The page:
The Colorado River is 280 miles long. Not all trips cover 280 miles. There are four options.
The Lower Grand Canyon trip is among the most popular. All Lower Grand Canyon rafting trips start with a 7.5 - 9.5-mile hike down the Bright Angel Trail from the South Rim of the Grand Canyon. After hiking in you'll meet your guides and the rafts at either Pike Creek, or Boat Beach close to Phantom Ranch, the only lodging below the South Rim.
There are motor and oar trips available, not to mention Paddle, Hybrid, and Dory boat options. The Colorado River has 19 major rapids in this section rated 5 or above on a 1-10 rating scale. They include Lava Falls and Crystal Falls. Every day is full and different, with a mix of smooth water and rapids, and hikes to archaeological sites and hidden canyons. You will camp out under the stars on the beaches at the bottom of the Grand Canyon. After the trip, you are transported to the endpoint designated for the chosen trip.
The Famous Bright Angel Trail takes you to the deepest part of the Grand Canyon. You go Grand Canyon rafting over some of the biggest, navigable whitewater rapids of the North American continent. The rafting trip begins with an immediate plunge into one of the most famous Colorado River rapids, Hermit rapid.
Along the streams, there is an abundance of opportunities to hike including some of the most beautiful natural waterfalls you'll ever see. They provide some reprieve from the hot temperatures of the summer. An open, flexible attitude is necessary. You are immersed in the elements of nature. There is no indoor plumbing, electricity, or Wi-Fi. The daily itinerary is not set in stone. There is plenty of beautiful Grand Canyon scenery, good food, camaraderie, and adventure.
The hike on the Bright Angel Trail is strenuous. There are restrooms at 1.5 mile, 3 mile and 4.8 mile (Indian Gardens) along the hike as well as at the Phantom Ranch. Phones are available at the restroom stops and the River Resthouse, eight miles along the way. Because the trip begins with a 9.5-mile guided hike from the South Rim of the Grand Canyon to the Colorado River, the trip is recommended for hikers in excellent physical condition.
When hiking to the river, a camelback or Nalgene bottles that can accommodate at least three quarts of water is needed. Adjustable hiking poles are useful for those with prior hip, ankle, or knee problems. Ace wraps are recommended. Bring along Advil or Tylenol, just in case. Trim toenails before the hike to make hiking downhill more comfortable. Bring a spare pair of socks and interchange them at rest stops to keep your feet dry and healthy. Wear a hat and apply sunscreen. The National Park Service urges caution for hikers during summer months.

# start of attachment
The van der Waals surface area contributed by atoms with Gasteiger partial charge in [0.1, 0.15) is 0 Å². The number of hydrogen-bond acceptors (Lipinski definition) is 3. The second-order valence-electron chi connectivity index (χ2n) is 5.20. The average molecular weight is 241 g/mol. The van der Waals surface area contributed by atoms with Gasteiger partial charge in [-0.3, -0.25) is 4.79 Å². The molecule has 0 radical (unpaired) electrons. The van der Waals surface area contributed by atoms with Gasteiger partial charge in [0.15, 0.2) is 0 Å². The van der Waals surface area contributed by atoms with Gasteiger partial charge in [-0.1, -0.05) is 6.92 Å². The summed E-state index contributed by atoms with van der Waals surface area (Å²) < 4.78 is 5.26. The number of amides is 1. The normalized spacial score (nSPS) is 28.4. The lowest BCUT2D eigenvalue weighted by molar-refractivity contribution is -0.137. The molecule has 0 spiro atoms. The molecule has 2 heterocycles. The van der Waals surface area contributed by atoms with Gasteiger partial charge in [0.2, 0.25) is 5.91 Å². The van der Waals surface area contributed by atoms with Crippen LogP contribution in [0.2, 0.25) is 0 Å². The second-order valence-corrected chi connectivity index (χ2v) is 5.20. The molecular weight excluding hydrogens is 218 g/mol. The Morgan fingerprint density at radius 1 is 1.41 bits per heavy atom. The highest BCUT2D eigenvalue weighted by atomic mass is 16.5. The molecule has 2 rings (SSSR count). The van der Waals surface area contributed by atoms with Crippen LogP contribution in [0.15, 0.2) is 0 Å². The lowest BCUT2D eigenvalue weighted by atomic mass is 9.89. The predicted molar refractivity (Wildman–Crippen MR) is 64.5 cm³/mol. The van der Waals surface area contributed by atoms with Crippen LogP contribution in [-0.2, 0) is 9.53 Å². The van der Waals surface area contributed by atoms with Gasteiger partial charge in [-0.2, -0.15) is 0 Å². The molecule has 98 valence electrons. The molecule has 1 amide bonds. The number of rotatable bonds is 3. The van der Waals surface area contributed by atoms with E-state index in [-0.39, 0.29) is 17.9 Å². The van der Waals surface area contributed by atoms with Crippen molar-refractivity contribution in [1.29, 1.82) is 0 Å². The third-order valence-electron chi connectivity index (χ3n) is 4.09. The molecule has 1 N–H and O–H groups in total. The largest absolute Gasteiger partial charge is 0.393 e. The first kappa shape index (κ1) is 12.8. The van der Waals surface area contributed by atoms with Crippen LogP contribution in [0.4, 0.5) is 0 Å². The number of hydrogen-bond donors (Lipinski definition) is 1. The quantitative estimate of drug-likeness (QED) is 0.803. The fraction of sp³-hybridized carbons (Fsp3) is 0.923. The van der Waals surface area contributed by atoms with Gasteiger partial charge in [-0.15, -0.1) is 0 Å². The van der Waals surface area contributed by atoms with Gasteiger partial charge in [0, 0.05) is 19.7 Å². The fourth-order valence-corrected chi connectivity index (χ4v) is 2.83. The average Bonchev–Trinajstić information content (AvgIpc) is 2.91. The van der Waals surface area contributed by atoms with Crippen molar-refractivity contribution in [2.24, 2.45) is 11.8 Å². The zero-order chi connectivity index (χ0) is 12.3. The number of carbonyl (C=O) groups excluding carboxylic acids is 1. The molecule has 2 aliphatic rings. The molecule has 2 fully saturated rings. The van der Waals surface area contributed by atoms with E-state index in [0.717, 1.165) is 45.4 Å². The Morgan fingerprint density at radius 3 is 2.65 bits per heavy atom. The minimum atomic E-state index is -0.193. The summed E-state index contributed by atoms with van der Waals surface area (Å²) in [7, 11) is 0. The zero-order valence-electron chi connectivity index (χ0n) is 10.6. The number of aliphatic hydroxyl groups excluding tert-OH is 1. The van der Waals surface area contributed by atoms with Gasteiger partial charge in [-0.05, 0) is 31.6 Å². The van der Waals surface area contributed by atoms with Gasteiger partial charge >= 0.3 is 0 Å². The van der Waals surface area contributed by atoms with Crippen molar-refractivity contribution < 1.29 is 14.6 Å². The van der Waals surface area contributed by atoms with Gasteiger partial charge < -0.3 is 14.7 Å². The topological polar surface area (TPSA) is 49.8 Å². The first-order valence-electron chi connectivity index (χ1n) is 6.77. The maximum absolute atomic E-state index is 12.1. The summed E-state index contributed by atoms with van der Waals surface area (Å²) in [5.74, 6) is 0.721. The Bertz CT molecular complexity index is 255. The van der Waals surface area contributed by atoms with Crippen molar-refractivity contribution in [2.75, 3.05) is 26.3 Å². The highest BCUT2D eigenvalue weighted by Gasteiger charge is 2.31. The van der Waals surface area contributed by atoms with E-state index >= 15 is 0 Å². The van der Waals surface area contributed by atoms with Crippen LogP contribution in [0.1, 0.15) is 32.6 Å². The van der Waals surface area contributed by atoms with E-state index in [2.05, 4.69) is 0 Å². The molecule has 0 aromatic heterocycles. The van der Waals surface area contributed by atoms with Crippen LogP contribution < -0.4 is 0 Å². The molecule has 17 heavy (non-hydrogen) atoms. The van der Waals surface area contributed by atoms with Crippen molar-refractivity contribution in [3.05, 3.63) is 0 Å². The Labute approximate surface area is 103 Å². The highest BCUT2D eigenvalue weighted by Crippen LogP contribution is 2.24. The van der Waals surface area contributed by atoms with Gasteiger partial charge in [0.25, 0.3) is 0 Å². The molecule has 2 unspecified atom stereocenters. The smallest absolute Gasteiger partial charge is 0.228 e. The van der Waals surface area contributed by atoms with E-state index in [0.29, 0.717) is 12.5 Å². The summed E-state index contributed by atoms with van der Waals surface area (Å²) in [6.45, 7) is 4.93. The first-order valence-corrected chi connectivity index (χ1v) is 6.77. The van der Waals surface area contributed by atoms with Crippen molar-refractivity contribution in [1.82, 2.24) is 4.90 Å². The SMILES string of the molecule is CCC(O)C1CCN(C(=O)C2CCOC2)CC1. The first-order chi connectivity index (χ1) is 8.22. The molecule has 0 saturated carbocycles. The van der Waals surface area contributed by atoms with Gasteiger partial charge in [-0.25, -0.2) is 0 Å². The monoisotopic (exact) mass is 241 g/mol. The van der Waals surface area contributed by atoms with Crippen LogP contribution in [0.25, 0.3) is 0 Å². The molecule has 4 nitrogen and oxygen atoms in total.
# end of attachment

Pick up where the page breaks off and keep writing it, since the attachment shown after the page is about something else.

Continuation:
Advantage Grand Canyon offers Lower Canyon rafting trips that last from five to ten days. After the hike, a seven- to ten-day rafting trip begins with a whirlwind in this section. The illusion of a calm shoreline awaits guests that are getting ready to launch a Grand Canyon rafting trip.
As you travel downriver, the pace of the current quickly changes. It barely grazes the magnitude of the rapids that lie ahead. The Lower section is known for its whitewater. Within a few miles, churning water awaits. You drop into four large rapids. They are Horn Creek, Granite, Hermit, and Crystal. Day One covers these in a motor raft trip and at least 2 of them in non-motor trips. Deubendorff Falls, Upset Falls, and Lava Falls await you as you continue downriver.
Whitewater is only part of the Grand Canyon story along this stretch of the area. There are hundreds of side canyons that crisscross the area. Each has an attraction and personality of its own. There are so many of them that It is not possible to explore them all in a lifetime.
The typical stops include Elves Chasm's fern-covered intimacy, hiking above Deer Creek Falls, and winding the way to Matkatamiba. If conditions permit, you can swim in the Havasu Creek turquoise pools and hike the talus where the Thunder River gushes from a rock wall that is very high above the river.
The trip cost depends on the number of days of the tour and the type of raft. One of the three- to six-day motor canyon trips in this section costs between $1323 and $2140—a seven- to nine-day non-motor trip costs between $2280 and $4275.
Some say the main Canyon is more varied and beautiful in the Upper section. The Lower section has the best side hikes and the biggest rapids. Trips on the Lower part of the Grand Canyon National Park explore pristine natural beauty through rock walls that tower over 4500 feet. Waterfalls, Indian ruins, and wildlife such as bighorn sheep and tiny wrens are seen.
The park is located east of Las Vegas, Nevada. It is north of Interstate 40, Williams and Flagstaff, Arizona. The park area is east of the Hopi and Navajo Indian reservations, and south of the state line of Utah. Two hundred seventy-seven miles of the river runs through the park.
The South Rim is open all year. It is 60 miles north of Williams, AZ, by way of route 64 from Interstate 40. Traveling northwest of Flagstaff on Route 180, the distance is 80 miles. The park is entirely within the boundary lines of Arizona. There is limited air service from Vegas and elsewhere.
Transportation: Meeting locations depend on itineraries which vary from one outfitter to the next. Return transportation also depends as some trips return you to the South Rim, while others back to Flagstaff or Las Vegas.
Getting to South Rim, you may arrive at:
Las Vegas NV: Trip may start here or you may use as a hub and take a charter flight to the South Rim or travel by car or shuttle service (4-6 hours)
Phoenix, AZ: You may travel by car or shuttle service to Flagstaff (2-4 hours) or to South Rim (4-6 hours)
Flagstaff AZ: Fly into Flagstaff, or drive from Phoenix via car or shuttle service (2-4 hours) or from Las Vegas via car or shuttle service (4-6 hours)